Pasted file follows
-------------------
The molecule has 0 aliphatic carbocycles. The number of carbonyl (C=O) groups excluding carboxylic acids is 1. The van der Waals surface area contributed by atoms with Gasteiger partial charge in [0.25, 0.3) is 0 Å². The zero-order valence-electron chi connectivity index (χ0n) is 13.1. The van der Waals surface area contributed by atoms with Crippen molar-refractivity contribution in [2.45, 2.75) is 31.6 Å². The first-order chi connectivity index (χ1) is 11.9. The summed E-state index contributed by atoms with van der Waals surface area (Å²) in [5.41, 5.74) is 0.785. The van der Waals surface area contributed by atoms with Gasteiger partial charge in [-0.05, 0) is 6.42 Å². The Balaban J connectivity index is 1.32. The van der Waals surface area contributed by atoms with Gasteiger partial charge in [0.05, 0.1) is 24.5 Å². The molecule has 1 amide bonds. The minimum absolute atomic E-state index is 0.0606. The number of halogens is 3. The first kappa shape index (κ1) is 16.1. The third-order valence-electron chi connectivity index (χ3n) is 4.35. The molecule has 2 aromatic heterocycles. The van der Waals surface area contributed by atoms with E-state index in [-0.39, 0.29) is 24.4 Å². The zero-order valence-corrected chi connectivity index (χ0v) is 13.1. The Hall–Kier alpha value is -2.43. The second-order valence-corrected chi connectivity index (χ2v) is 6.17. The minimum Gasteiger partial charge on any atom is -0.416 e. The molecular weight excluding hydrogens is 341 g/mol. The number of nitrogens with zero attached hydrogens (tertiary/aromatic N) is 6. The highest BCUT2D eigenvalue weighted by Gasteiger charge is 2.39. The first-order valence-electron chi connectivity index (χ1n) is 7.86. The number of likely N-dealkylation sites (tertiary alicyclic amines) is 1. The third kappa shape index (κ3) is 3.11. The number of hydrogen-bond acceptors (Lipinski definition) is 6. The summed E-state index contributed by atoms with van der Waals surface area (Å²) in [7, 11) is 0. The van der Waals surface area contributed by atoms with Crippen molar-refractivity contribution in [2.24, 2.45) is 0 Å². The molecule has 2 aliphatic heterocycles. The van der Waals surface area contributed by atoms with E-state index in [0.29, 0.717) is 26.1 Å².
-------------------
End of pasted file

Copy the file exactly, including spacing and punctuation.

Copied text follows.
The molecule has 0 aliphatic carbocycles. The number of carbonyl (C=O) groups excluding carboxylic acids is 1. The van der Waals surface area contributed by atoms with Gasteiger partial charge in [0.25, 0.3) is 0 Å². The zero-order valence-electron chi connectivity index (χ0n) is 13.1. The van der Waals surface area contributed by atoms with Crippen molar-refractivity contribution in [2.45, 2.75) is 31.6 Å². The first-order chi connectivity index (χ1) is 11.9. The summed E-state index contributed by atoms with van der Waals surface area (Å²) in [5.41, 5.74) is 0.785. The van der Waals surface area contributed by atoms with Gasteiger partial charge in [-0.05, 0) is 6.42 Å². The Balaban J connectivity index is 1.32. The van der Waals surface area contributed by atoms with Gasteiger partial charge in [0.05, 0.1) is 24.5 Å². The molecule has 1 amide bonds. The minimum absolute atomic E-state index is 0.0606. The number of halogens is 3. The first kappa shape index (κ1) is 16.1. The third-order valence-electron chi connectivity index (χ3n) is 4.35. The molecule has 2 aromatic heterocycles. The van der Waals surface area contributed by atoms with E-state index in [-0.39, 0.29) is 24.4 Å². The zero-order valence-corrected chi connectivity index (χ0v) is 13.1. The Hall–Kier alpha value is -2.43. The second-order valence-corrected chi connectivity index (χ2v) is 6.17. The minimum Gasteiger partial charge on any atom is -0.416 e. The molecular weight excluding hydrogens is 341 g/mol. The number of nitrogens with zero attached hydrogens (tertiary/aromatic N) is 6. The highest BCUT2D eigenvalue weighted by Gasteiger charge is 2.39. The first-order valence-electron chi connectivity index (χ1n) is 7.86. The number of likely N-dealkylation sites (tertiary alicyclic amines) is 1. The third kappa shape index (κ3) is 3.11. The number of hydrogen-bond acceptors (Lipinski definition) is 6. The summed E-state index contributed by atoms with van der Waals surface area (Å²) in [7, 11) is 0. The van der Waals surface area contributed by atoms with Crippen molar-refractivity contribution in [2.24, 2.45) is 0 Å². The molecule has 2 aliphatic heterocycles. The van der Waals surface area contributed by atoms with E-state index in [0.29, 0.717) is 26.1 Å².